Opinion

The Trumpification of John Kelly

What happened to the honorable public servant who was going to clean up the White House? He spent too much time with his boss.

It might be hard to remember after a four-week period in which we've had two government shutdowns, a report alleging that the president of the United States, who recently dismissed various entire countries as "shitholes," once paid a pornographic actress six figures to keep quiet about an affair, and the trailer for what will almost certainly be the worst Star Wars film yet — but a little more than six months ago John Kelly was the man who was supposed to bring order to the Trump White House.

This was back in the dog days of last summer, before The Scaramucci Post was one of America's most promising journalistic ventures and the man known as the Mooch was casually ringing up reporters to threaten them with decapitation. Decent family men like Sean Spicer were quitting their executive branch jobs in order to enjoy their remaining years as laid-back Costco dads before we fought a nuclear war with North Korea.

Into this mix came the four-star general, a Herculean pragmatist who would clear the Trumpean stable of excrement, figurative and, for all we knew, otherwise.

Like General James "Mad Dog" Mattis and Rex Tillerson, Kelly was supposed to be one of the adults in the room. As White House chief of staff, he would never be able to turn Trump into a conventional Mitt Romney Republican, the kind of rich white guy who only grossly insults half the country's population based on their income rather than their national origin, but he would keep some of the president's excesses in check.

Then roughly two weeks into his tenure, Trump responded to a white supremacist terrorist attack by pointing out, that like racists, anti-racists also have their bad qualities. It was the lowest point of his presidency at the time, but it wasn't Kelly's fault, you could argue. Something like this was waiting in the wings, and it could just as easily have happened under his predecessor. Meanwhile, if reports are to be believed, Kelly had begun to get a handle on Trump's media consumption, limiting our commander in chief's daily access to Alex Jones and Breitbart. So maybe things were looking up.

Since then Kelly and Trump have had many adventures. They've gotten out of more scrapes than they can count. They weren't all even Trump's fault. Did anyone before last week even remember the time when Kelly put his foot in his mouth by suggesting that the Civil War could have been prevented by a "compromise"?

Time flies. Here we are in February 2018 and before anyone could even settle down to enjoying Nancy Pelosi and Rand Paul's tag-team budget temper tantrums last week, there was Kelly responding to reports that Rob Porter, the White House staff secretary, had abused two of his ex-wives with a statement about how the accused was "a man of true integrity and honor." In case it wasn't absolutely clear that Kelly did not think photographic evidence of domestic violence was very serious, he added, "I can't say enough good things about him."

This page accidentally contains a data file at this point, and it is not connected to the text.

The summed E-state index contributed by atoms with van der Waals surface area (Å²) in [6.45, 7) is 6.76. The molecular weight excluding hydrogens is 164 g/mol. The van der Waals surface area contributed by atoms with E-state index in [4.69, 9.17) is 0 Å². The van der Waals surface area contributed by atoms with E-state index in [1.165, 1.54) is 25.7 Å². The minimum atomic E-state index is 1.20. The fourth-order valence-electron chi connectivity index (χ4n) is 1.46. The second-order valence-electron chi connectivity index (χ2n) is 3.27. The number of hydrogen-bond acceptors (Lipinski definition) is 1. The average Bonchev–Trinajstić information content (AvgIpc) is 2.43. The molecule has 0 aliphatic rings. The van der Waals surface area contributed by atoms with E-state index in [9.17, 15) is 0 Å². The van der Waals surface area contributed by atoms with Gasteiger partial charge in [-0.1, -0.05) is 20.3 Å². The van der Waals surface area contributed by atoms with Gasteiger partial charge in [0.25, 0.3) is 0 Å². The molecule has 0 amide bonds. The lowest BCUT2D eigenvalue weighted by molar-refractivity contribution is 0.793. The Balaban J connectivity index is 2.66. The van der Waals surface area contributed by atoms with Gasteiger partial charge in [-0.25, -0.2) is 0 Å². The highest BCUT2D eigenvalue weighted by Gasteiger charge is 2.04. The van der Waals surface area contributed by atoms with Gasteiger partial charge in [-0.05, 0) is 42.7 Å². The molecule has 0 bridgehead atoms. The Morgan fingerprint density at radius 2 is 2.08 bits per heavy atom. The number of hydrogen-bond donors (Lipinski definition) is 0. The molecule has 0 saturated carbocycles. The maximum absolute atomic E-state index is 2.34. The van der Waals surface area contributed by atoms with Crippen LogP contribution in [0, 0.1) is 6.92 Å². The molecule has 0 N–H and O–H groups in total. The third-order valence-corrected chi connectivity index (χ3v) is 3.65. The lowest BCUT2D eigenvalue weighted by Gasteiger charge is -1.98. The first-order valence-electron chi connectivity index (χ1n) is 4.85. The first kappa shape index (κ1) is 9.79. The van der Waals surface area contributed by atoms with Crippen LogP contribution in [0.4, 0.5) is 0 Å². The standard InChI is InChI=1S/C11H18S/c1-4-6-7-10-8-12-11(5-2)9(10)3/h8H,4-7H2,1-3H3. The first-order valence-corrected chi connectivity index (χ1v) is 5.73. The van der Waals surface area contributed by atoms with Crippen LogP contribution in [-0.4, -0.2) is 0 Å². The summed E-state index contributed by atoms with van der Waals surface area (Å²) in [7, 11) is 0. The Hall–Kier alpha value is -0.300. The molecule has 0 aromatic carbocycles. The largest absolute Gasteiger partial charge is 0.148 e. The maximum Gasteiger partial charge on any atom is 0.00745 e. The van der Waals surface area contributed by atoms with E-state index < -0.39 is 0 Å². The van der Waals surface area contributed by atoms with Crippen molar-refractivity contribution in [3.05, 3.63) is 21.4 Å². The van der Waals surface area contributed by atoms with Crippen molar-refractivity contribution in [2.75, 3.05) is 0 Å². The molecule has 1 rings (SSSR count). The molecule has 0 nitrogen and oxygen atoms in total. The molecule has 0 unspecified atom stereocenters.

Never mind the principles here. For all we know Kelly is privately a vicious misogynist. From a strictly cynical "I don't care about spousal abuse but hey, it's something the kids are worked up about" point of view, what did Kelly have to lose by issuing a terse statement that did not vouch for Porter? Even the most mealy-mouthed, wait-for-the-facts-to-get-out press release would have been acceptable to most reasonable observers. It cannot even be argued that he was blindsided here. It has been reported that Kelly knew about these credible accusations for months, an account that he was begging staff to contradict on Friday.

Now people are calling for Kelly to follow Porter's lead and resign. My guess is that it will probably happen, not least because Trump himself is rumored to want him out.

How this is compatible with the president's wistful response to questions about Porter ("We absolutely wish him well") is a brain puzzle no one should bother solving. Here is what I want to know instead. Nothing in Kelly's biography before his first day at the White House suggests that he is anything other than a calm, rational, level-headed public servant. Even the president's fiercest critics praised the decision. So what happened? Is 1600 Pennsylvania Ave. contaminated with some kind of brain plague unknown to science, a severely debilitating neurological disease that attacks the rational faculties of the affected and turns him into, well, a person like Trump? I can think of no other explanation.

There is a case to be made that the president has terrible instincts when it comes to choosing his allies. Certainly he is more comfortable than most of us would be in the company of sociopaths and conspiracy theorists. But Kelly was not a Stephen Bannon-type hire. He just became one somehow.

Kelly's successor, assuming there is one, should disregard the president's strictures about looking nice and wear a full-on DuPont Tychem hazmat suit to work. They are available in white and yellow.

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